A few weeks ago I was in an advanced dance class. The teacher was excellent, the choreo was fun, and I was surrounded by my peers. But those final two counts of eight felt like they were taught at warp speed. I wasn’t nailing the turns, and I couldn’t seem to hit the transitions- making me fumble through the next four counts of choreography. The first time we ran it in groups I made an absolute mess of it. I was embarrassed and as we switched groups I looked around and thought,
“Is this class too hard for me? Maybe these aren’t my peers. Am I in the way? Maybe I don’t belong here.”
I sat in that for a moment and realized what I was saying to myself. So, instead, I said to myself,
“You are a professional dancer. You have a degree in this. You have danced on massive stages. You can get this, but you need to focus.”
The next round, I nailed both the turns and the transitions.
Instead of allowing my negative self-talk to overwhelm my thoughts and disrupt my focus, I flipped the script. I affirmed my skills without negating the challenge ahead of me and I felt empowered. I had not only gotten the choreography, but I stood up to myself and gave myself the same encouragement I would have given a friend. This brings me to another effective tool for flipping the script on negative self-talk:
Talking to yourself as if you were someone else helps reverse negative self-talk.
Take a moment and picture someone you love. Maybe it’s a close friend, a niece or nephew, or maybe a younger sibling. Once you have this person, take a moment and imagine saying whatever you’re saying to yourself to that person. Odds are, you wouldn’t be as cruel. In fact, you might even be encouraging instead. Using that other person as a filter helps create distance between you and these thoughts.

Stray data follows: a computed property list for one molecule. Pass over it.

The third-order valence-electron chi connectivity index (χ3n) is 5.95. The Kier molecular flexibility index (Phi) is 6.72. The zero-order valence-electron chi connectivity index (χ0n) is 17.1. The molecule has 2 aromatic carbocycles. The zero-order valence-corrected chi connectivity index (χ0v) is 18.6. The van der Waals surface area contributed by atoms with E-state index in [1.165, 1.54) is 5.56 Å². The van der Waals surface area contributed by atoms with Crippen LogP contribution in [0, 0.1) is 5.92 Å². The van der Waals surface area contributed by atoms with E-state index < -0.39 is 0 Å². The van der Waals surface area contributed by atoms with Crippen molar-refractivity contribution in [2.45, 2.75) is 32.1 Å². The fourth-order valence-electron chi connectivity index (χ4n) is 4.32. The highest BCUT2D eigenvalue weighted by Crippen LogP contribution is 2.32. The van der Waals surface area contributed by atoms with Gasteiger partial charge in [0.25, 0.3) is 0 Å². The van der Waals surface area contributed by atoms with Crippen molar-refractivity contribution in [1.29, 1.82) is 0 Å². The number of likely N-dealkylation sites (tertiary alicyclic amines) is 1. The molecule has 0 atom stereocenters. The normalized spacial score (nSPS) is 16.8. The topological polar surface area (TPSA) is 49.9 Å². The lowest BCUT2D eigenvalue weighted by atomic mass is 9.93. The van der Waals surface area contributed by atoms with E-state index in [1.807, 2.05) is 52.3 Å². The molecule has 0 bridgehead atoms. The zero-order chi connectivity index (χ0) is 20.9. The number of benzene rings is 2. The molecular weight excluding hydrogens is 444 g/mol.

I get it. Sometimes, mid-pirouette, it’s hard to imagine how you’d speak to your little sister. So what then?
Well, I have a little trick for you. Studies have shown that using your own name instead of the “I” or “me” pronouns is just as effective at improving emotional regulation and self-control. The research team at MSU’s clinical psychophysiology lab discovered that using third-person self-talk can decrease emotional distress within one second of its use!
I know, SO COOL!
We have the power to change how we feel about ourselves immediately. This is because talking about yourself in the third person leads you to think about yourself as you would another person, creating distance from the situation–just like the visualization exercise above.
So, next time you find yourself in a spiral of negative thoughts, take a moment and recognize what’s happening. Can you reframe your words to encourage rather than tear down? Now, insert your name and talk to yourself–it may feel silly at first, but once you start to notice a difference in how you feel it might become a daily habit! Have an audition? Have a chat with yourself in the mirror. Feeling the comparison thoughts pop into your head? Talk to yourself about how proud you are for showing up.
And if the thoughts become too heavy or too hard to talk yourself down from, it never hurts to reach out for professional help. In the meantime, these tools can be a big help. So, give it a try and let us know what you find! We’d love to hear all about how you’re cheering yourself on!